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More HZMB private car quotas set

The governments of Hong Kong and Macau have agreed to increase the regular quotas for Hong Kong cross-boundary non-commercial private cars using the Hong Kong-Zhuhai-Macao Bridge to Macau, the Transport Department announced today.   The decision was made to enhance traffic flow between Hong Kong and Macau, better utilising the bridge, the department said.   It will increase the Hong Kong quota by 1,000, following the earlier quota allocation of 1,800 for Hong Kong.   The additional quota will be distributed in two phases from the second quarter.   Half of the additional 1,000 quota allocations is for company applicants and the other half is for individual applicants. The quotas are valid for no more than three years. The eligibility criteria of quota applications remains the same.   Private cars allocated with Hong Kong quotas will be permitted to access the city of Macau multiple times using the bridge.   The Hong Kong quota allotments will be re-allocated upon expiry thro

Infrastructure plays critical role: FS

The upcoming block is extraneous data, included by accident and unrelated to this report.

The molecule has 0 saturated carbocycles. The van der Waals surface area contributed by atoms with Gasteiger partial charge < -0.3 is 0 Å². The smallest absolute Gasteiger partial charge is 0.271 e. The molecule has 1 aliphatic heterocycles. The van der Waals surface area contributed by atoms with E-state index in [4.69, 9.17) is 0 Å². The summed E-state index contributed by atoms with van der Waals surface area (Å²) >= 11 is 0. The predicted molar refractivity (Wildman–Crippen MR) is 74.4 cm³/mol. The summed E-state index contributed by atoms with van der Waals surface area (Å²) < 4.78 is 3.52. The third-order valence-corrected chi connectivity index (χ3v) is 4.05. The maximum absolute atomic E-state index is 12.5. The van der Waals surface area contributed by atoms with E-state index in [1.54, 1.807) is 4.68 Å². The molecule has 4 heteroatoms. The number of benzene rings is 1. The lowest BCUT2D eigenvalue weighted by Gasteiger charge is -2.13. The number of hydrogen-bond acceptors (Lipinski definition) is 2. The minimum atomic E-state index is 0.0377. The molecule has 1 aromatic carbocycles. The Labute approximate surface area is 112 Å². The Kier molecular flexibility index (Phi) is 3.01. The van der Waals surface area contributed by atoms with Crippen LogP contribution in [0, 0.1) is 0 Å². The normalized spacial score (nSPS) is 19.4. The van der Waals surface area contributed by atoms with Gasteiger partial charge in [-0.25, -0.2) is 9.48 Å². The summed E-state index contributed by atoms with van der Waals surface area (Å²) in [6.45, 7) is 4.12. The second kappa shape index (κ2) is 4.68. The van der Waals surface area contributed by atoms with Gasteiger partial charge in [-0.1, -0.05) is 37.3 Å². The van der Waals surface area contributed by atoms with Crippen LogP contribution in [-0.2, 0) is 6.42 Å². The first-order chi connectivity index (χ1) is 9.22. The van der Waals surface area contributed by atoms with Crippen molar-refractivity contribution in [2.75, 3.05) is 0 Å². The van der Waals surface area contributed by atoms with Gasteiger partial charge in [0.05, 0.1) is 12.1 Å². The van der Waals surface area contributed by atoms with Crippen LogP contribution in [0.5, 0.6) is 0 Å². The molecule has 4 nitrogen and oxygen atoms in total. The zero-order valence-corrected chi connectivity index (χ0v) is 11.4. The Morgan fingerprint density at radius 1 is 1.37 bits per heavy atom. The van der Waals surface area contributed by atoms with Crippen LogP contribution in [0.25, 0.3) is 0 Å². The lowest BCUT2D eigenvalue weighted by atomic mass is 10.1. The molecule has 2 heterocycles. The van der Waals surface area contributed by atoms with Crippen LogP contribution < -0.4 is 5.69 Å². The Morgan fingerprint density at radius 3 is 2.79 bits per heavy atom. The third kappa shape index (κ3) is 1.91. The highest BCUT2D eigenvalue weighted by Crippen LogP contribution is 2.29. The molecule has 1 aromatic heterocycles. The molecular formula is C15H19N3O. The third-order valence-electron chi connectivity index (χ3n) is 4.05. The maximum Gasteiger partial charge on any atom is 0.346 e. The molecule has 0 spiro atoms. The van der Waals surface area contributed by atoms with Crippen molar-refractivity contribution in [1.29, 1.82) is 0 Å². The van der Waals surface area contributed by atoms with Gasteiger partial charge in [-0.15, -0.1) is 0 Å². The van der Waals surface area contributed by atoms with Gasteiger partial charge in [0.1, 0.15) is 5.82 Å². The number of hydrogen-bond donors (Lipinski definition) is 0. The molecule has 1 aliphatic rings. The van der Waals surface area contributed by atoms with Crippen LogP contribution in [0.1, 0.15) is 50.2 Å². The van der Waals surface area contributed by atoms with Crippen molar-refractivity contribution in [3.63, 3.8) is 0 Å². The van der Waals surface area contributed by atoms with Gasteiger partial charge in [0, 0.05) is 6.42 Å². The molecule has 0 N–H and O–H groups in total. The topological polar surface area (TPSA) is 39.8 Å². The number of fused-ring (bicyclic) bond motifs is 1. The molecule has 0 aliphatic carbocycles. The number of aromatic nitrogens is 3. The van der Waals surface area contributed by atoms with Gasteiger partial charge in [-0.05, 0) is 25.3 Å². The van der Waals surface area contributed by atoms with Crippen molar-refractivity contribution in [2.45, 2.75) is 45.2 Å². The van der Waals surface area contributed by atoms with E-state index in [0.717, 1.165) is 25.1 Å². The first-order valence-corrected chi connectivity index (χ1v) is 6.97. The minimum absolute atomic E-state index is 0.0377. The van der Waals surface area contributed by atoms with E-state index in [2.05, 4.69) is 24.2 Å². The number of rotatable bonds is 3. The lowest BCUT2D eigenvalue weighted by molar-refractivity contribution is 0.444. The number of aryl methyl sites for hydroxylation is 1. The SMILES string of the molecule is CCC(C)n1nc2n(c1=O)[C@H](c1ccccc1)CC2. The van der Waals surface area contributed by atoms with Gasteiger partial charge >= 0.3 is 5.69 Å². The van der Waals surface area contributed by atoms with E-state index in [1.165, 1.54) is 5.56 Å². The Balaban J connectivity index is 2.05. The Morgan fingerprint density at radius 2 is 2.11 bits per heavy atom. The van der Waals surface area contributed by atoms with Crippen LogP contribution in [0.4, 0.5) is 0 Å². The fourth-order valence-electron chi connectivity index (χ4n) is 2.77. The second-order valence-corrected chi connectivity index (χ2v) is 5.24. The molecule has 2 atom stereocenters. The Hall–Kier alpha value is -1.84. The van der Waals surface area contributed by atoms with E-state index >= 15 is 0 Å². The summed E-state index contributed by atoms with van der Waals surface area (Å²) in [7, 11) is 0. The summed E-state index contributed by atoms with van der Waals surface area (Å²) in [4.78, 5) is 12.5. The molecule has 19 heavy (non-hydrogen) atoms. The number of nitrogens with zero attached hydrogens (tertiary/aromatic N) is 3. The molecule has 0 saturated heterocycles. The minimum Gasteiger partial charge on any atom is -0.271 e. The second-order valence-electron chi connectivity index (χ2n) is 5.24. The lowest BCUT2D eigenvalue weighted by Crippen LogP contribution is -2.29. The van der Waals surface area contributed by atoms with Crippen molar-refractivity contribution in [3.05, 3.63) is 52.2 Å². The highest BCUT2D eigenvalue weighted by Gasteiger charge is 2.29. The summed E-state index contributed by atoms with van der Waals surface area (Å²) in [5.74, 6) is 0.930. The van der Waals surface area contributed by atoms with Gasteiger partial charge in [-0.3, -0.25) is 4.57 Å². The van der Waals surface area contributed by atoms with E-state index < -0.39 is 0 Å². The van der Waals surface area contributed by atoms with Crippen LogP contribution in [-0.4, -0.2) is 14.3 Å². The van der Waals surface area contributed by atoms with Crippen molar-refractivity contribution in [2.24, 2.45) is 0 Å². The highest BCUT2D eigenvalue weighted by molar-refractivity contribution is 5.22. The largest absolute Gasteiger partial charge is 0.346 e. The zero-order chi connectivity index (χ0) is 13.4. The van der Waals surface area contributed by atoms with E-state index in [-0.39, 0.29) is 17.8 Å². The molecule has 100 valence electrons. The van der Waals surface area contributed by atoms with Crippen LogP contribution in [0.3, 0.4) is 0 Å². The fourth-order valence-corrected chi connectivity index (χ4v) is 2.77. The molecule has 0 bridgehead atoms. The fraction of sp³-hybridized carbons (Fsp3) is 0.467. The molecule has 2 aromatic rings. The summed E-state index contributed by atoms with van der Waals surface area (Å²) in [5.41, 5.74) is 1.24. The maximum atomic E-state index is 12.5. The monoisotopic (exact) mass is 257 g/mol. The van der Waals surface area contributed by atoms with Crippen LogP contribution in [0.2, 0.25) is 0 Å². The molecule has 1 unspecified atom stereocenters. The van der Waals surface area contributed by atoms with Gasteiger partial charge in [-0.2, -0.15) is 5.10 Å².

When it comes to public works, the forum's theme - cultivating cost-consciousness - is Hong Kong's theme: today and tomorrow. And for good reason.   Infrastructure and the construction industry have long played critical roles in the economic development of Hong Kong. And I can tell you they will also be essential to our post-pandemic economic revival.   Up to last week, the Legislative Council Public Works Subcommittee endorsed around $200 billion for some 80 new capital works projects. Subject to the approval from the LegCo Finance Committee, that amounts to a record-high funding for new public projects within a single Legislative Council session. A fine start, I would say.   In the next few years, our annual capital works expenditure will exceed $100 billion.   Coupled with private development projects, Hong Kong's overall construction volume will increase to some $300 billion a year. That, I believe, makes a clear and compelling statement about this Government's commitment to infrastructure, to the construction industry and to the people of Hong Kong.   Commitment at that level calls for responsible, and innovative, management of resources.   With that in mind, I was pleased to hear Greater China Growth Director of Arcadis Francis Au, just a few minutes ago, speaking about the Arcadis 2021 International Construction Cost Index. Even more pleased to hear that Hong Kong had dropped from third all the way to eighth in the annual ranking of 100 of the world's major cities and their construction costs.   This is not the premier league table. The lower the better, as long as we maintain our high level of public works funding. And we are, and we will. So my thanks to the industry. I can only hope that Hong Kong will continue to tumble down the Arcadis table.   Since its creation in 2019, the Project Strategy & Governance Office has played a valuable role in the cost management of projects prior to their funding application stage.   Indeed, the office, guided by fitness for purpose and no frills principles, has helped achieve savings of $70 billion to date, that from more than 340 projects and a total estimated cost of $640 billion.   The no frills and fitness for purpose guidelines work hand in hand with cost benchmarking during the planning and design stage of a project. Before significant resources have been committed.   They allow us to consider whether the project is value for money or whether, in fact, it should be reconsidered.   Building a supply chain conducive to cost-effective public projects is no less important.   That means strengthening project governance and employing such innovative construction strategies as modular integrated construction and digitalisation. It also means working to ensure better productivity, sustainability and safety in our public projects.   These guiding principles emanate from Construction 2.0, the Development Bureau's comprehensive analysis of the industry. Construction 2.0 spotlights innovation, professionalisation and revitalisation as vital to ensuring the construction industry's success through this 21st Century of unbounded opportunity.   Underlying it all is the critical importance of building a cost-conscious culture. Ensuring that Hong Kong's resources and public funds are used smartly, effectively and efficiently - for the good of the industry and our economy, and for the well-being of our community.   Financial Secretary Paul Chan gave this speech at the Project Cost Management Forum: Cultivating Cost-Consciousness on June 23.
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